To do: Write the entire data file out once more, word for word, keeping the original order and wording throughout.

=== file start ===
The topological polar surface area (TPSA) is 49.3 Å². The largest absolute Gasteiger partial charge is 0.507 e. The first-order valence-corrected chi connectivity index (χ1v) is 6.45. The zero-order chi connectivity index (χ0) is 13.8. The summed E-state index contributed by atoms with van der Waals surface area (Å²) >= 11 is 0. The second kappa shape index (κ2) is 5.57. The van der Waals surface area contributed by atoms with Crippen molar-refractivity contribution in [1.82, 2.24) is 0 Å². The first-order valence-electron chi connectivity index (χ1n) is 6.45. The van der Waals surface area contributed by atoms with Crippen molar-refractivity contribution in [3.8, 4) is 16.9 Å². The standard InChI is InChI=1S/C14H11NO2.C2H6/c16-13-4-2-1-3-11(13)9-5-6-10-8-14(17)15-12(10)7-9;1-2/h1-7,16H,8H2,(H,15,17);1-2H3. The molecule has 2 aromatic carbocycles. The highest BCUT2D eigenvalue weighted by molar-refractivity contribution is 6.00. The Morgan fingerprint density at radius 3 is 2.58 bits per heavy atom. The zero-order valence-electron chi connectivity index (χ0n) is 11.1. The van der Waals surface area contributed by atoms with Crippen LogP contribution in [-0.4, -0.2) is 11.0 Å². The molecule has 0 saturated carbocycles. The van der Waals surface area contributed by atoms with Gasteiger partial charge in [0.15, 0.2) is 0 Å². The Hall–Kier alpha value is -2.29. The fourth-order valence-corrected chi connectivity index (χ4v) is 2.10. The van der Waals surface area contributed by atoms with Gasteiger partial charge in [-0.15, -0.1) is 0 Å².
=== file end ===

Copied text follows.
The topological polar surface area (TPSA) is 49.3 Å². The largest absolute Gasteiger partial charge is 0.507 e. The first-order valence-corrected chi connectivity index (χ1v) is 6.45. The zero-order chi connectivity index (χ0) is 13.8. The summed E-state index contributed by atoms with van der Waals surface area (Å²) >= 11 is 0. The second kappa shape index (κ2) is 5.57. The van der Waals surface area contributed by atoms with Crippen molar-refractivity contribution in [1.82, 2.24) is 0 Å². The first-order valence-electron chi connectivity index (χ1n) is 6.45. The van der Waals surface area contributed by atoms with Crippen molar-refractivity contribution in [3.8, 4) is 16.9 Å². The standard InChI is InChI=1S/C14H11NO2.C2H6/c16-13-4-2-1-3-11(13)9-5-6-10-8-14(17)15-12(10)7-9;1-2/h1-7,16H,8H2,(H,15,17);1-2H3. The molecule has 2 aromatic carbocycles. The highest BCUT2D eigenvalue weighted by molar-refractivity contribution is 6.00. The Morgan fingerprint density at radius 3 is 2.58 bits per heavy atom. The zero-order valence-electron chi connectivity index (χ0n) is 11.1. The van der Waals surface area contributed by atoms with Crippen LogP contribution in [-0.4, -0.2) is 11.0 Å². The molecule has 0 saturated carbocycles. The van der Waals surface area contributed by atoms with Gasteiger partial charge in [0.15, 0.2) is 0 Å². The Hall–Kier alpha value is -2.29. The fourth-order valence-corrected chi connectivity index (χ4v) is 2.10. The van der Waals surface area contributed by atoms with Gasteiger partial charge in [-0.15, -0.1) is 0 Å².